Thursday, May 01, 2008
This is my mother's mind boggling story, told in her own words. Someone asked me, after yesterday's post, how I knew her story. She always told us, when we were little, why she couldn't stand to see a child humiliated, or struck, or belittled. She told us a million times why she couldn't eat cream of wheat (not included in this telling) and why she loved dolls and wanted us to always feel proud in the clothes we were wearing. None of what she tells here was news to me. I've known since I can remember.
Judging from the reaction to the story, not very many other people did know.
Grab your coffee. Get a hanky.
When one thinks of children today it's easy to picture family dinners, outings at the neighborhood park and photo albums full of memories. Dorothy had none of those.
Born in Hannibal, Mo., she was dropped off at the orphanage, along with her brother and sister, by their father when she was not quite four. Dorothy's mother had died of tuberculosis, and her father couldn't care for the children. Dorothy, too, developed "consumption" as it was called then, which left her crippled.
There's one picture of her as a little girl.
She is smiling in the photo, but what followed soon after that picture was taken was anything but idyllic.
But you wouldn't know that today. Dorothy is a beacon of light in an often dark world, who leaned on her faith together through tough times and harbors no ill will toward anyone.
She married Earl in 1947, and according to Dorothy the couple enjoyed a wonderful life. "I don't feel sorry for myself, because I had a wonderful marriage, I really did," Dorothy said. "My husband was wonderful to me. September the 15th we were married 60 years. He died Easter Sunday."
As a mother, with no true role model to guide her, she raised two children, and according to her son, did so admirably. "She was an excellent mother, very loving, and could not stand to see a kid get hit. Any kid, anywhere. And she can make an amazing coconut cream pie."
"I was born in Hannibal, and I had a brother and a sister. I'm the middle guy. Our mother died when my sister was not quite six, and I was not quite four. My brother was 18 months. And our dad put my sister and my brother in the orphanage the week after mother died. They didn't put me in the orphanage right away because I had tuberculosis. See, my mother died with consumption, and I was the only one that got the tuberculosis, and I got it in my hip. So I always walked with a limp. They had to make sure I was free of TB.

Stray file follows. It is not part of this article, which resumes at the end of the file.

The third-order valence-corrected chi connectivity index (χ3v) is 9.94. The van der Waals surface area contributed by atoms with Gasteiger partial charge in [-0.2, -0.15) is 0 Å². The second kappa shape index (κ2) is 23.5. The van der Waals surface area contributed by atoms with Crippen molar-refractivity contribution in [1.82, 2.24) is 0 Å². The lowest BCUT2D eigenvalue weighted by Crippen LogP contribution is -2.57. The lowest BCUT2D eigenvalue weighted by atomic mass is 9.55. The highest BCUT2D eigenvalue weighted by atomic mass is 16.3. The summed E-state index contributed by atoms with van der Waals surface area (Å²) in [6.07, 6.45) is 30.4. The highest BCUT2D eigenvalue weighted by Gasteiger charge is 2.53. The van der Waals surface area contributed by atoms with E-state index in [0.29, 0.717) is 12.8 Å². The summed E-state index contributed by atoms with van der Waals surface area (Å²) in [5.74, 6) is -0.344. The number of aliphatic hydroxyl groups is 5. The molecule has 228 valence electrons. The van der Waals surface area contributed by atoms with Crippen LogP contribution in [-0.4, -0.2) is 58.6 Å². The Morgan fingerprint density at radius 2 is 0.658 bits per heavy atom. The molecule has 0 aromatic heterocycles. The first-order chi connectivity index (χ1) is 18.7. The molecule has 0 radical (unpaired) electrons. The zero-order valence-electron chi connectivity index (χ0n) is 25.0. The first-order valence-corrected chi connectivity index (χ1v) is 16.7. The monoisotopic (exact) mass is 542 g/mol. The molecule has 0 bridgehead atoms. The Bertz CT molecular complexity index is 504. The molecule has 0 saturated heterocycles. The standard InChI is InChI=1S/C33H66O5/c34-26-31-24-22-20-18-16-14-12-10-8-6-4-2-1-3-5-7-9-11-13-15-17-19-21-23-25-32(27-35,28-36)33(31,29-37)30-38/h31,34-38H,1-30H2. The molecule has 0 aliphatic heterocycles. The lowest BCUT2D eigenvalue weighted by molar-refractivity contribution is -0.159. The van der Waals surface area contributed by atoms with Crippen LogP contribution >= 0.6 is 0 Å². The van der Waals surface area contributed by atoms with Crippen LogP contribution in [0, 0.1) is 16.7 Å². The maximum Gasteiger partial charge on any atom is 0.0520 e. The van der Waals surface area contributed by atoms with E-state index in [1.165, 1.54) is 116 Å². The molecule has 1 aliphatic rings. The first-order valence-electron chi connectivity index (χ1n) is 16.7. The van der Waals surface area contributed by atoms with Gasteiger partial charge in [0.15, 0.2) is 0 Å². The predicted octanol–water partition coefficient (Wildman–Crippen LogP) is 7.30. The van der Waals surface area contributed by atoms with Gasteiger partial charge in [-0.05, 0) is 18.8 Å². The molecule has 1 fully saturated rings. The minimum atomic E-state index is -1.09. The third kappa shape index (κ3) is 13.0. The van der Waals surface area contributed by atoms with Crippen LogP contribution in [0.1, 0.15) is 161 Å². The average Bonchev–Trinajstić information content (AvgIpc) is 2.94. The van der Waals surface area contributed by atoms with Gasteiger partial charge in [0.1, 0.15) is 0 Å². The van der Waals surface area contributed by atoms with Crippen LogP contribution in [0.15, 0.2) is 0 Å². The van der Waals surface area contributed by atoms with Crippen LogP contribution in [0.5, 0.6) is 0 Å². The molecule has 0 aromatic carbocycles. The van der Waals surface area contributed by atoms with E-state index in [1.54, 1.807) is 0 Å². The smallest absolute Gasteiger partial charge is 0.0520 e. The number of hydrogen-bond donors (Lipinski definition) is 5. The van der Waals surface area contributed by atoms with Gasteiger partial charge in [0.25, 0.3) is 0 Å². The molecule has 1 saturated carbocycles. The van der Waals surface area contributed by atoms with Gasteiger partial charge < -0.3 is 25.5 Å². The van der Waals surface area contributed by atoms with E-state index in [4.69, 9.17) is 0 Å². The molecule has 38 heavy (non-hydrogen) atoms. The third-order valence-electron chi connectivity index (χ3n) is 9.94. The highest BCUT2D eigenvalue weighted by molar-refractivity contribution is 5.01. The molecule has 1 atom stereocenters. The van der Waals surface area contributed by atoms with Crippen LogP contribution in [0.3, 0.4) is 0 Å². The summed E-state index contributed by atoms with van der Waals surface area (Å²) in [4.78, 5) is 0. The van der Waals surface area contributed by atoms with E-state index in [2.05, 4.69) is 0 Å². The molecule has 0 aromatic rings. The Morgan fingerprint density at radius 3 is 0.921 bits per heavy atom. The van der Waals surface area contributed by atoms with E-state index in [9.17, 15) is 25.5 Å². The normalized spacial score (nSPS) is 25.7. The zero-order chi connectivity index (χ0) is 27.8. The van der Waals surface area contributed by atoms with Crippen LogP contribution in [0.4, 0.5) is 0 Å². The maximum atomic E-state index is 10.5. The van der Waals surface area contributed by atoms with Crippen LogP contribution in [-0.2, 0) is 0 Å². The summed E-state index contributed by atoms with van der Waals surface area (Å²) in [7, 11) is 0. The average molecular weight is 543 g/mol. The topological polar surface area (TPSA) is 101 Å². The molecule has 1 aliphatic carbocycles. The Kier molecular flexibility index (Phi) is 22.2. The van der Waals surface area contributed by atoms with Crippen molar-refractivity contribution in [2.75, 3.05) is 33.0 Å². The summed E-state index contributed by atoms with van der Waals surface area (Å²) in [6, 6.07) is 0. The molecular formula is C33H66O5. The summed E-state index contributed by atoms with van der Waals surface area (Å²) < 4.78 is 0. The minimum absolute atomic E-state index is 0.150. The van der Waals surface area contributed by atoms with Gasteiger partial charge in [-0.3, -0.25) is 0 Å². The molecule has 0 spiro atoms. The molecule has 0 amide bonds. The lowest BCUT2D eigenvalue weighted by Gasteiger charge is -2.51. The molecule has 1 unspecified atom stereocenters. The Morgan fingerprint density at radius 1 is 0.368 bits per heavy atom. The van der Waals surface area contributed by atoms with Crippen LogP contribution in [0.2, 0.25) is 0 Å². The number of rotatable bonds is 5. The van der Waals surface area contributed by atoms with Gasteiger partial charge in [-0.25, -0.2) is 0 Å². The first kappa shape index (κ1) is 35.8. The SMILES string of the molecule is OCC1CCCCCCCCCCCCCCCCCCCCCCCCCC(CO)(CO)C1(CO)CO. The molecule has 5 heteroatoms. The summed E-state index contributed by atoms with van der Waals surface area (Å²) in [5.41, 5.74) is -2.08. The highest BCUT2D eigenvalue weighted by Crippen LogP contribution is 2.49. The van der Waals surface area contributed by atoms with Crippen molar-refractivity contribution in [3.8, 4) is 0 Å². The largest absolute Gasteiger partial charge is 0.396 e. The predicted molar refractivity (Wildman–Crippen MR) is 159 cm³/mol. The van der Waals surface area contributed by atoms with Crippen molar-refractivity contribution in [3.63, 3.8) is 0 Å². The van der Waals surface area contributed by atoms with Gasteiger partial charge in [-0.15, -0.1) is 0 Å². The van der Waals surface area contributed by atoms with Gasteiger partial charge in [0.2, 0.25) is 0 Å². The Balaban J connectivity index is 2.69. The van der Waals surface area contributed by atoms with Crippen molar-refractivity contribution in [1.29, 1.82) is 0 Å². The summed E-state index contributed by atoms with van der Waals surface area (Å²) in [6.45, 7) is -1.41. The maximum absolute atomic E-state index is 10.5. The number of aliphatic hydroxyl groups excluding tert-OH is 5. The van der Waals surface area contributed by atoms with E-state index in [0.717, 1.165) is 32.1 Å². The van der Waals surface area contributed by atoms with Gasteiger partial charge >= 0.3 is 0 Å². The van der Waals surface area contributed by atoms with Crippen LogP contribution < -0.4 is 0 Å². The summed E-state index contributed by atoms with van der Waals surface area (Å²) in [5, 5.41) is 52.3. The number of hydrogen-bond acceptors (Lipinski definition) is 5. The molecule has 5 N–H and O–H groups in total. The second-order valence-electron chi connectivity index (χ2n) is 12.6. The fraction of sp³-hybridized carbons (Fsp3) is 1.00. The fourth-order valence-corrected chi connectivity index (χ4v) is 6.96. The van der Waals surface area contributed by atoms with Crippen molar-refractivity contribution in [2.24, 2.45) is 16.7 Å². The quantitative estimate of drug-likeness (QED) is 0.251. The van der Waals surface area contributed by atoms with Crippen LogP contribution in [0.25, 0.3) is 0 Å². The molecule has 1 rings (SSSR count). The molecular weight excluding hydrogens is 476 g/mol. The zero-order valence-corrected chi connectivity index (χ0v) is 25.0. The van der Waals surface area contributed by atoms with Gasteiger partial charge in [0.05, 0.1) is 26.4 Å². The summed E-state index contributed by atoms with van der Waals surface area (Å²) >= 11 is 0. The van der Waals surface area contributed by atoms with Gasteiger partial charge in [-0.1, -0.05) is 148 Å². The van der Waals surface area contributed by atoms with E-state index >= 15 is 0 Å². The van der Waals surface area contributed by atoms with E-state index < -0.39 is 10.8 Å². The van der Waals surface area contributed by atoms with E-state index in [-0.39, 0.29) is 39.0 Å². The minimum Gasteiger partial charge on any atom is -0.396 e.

They found out my grandma was taking me with her, my dad’s mother, and she didn't know where he was either. And she was gonna take me with her to Louisiana, was where she was gonna move to. And then the Catholic side of my family -my dad wasn't Catholic, my mother was - they found that out and they didn't want me with the Protestants. Plus the fact that they said our mother always wanted us to be raised together, the three of us. So I was put in the orphanage too, then. I was not quite four years old.
The thing I remember is you came up a big flight of steps, and up at the top stood this Sister Erharta. She was called Sister Superior. And that I can remember. She says, "Well, well, well, well, well." And I remember crying like everything. They got my sister, and I remember she stayed with me, but after that I don't remember a thing 'til I started going to school when I was 5 years old. We went to school in the orphanage.
We got up at 5:30 every morning, and you made your bed. And you had a job you had to do, like mine was to clean the steps, and you did that, and you got in line to go the chapel at five minutes to six, and we had morning Mass at 6 o'clock, and then we went down to breakfast.
We went to school, all four grades had one teacher. If you missed a word in spelling, or missed a question in geography, you had to stand for supper. You didn't get any supper. They ate, and you stood over in a place while everybody ate. And if the poor kids wet the bed they didn't get any supper either. That was their punishment. I felt sorry for the kids that wet the bed.
I remember one time we had a nun, sister Lucia, she was cruel as she could be. She was in charge of the girls. And every Saturday, she said whether you needed it or not, it was "payday", and she'd give you a whipping. Until the kids started talking about it and then she quit.
But with me, we three didn't have anybody that came to see us, except an aunt that came up to see us from Hannibal maybe twice a year, and so I always, as I grew older, felt that the reason we were picked on so much is because it was to show the other kids, "Stay in line, or this is what happens." And there was another girl, Kathleen, she just passed away last week, and she was treated that way, too. (My mother's best friend, who was like a sister to her, died the day after my father's funeral.)
It just seemed like this was the way it went. One time Sister Lucia said, “... now don't tell the boys, but they're gonna have to scrub the floors today. The girls won't have to scrub," and we were all delighted. And she said, "Don't tell the boys."